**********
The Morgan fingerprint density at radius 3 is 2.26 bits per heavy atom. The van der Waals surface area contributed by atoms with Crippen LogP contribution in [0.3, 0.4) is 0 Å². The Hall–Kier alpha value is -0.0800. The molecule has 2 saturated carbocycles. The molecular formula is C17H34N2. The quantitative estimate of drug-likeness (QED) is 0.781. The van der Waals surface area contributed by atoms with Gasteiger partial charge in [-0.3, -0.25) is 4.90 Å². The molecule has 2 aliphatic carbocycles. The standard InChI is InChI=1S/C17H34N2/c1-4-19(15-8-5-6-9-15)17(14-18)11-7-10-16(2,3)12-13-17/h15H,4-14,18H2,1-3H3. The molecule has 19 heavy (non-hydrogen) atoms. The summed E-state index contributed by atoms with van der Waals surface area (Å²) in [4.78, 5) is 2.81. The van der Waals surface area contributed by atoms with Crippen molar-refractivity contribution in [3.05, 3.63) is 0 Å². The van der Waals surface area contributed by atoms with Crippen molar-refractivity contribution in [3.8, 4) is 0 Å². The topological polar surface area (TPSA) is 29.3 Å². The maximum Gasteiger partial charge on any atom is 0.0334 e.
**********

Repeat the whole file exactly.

The Morgan fingerprint density at radius 3 is 2.26 bits per heavy atom. The van der Waals surface area contributed by atoms with Crippen LogP contribution in [0.3, 0.4) is 0 Å². The Hall–Kier alpha value is -0.0800. The molecule has 2 saturated carbocycles. The molecular formula is C17H34N2. The quantitative estimate of drug-likeness (QED) is 0.781. The van der Waals surface area contributed by atoms with Gasteiger partial charge in [-0.3, -0.25) is 4.90 Å². The molecule has 2 aliphatic carbocycles. The standard InChI is InChI=1S/C17H34N2/c1-4-19(15-8-5-6-9-15)17(14-18)11-7-10-16(2,3)12-13-17/h15H,4-14,18H2,1-3H3. The molecule has 19 heavy (non-hydrogen) atoms. The summed E-state index contributed by atoms with van der Waals surface area (Å²) in [4.78, 5) is 2.81. The van der Waals surface area contributed by atoms with Crippen molar-refractivity contribution in [3.05, 3.63) is 0 Å². The van der Waals surface area contributed by atoms with Crippen molar-refractivity contribution in [3.8, 4) is 0 Å². The topological polar surface area (TPSA) is 29.3 Å². The maximum Gasteiger partial charge on any atom is 0.0334 e.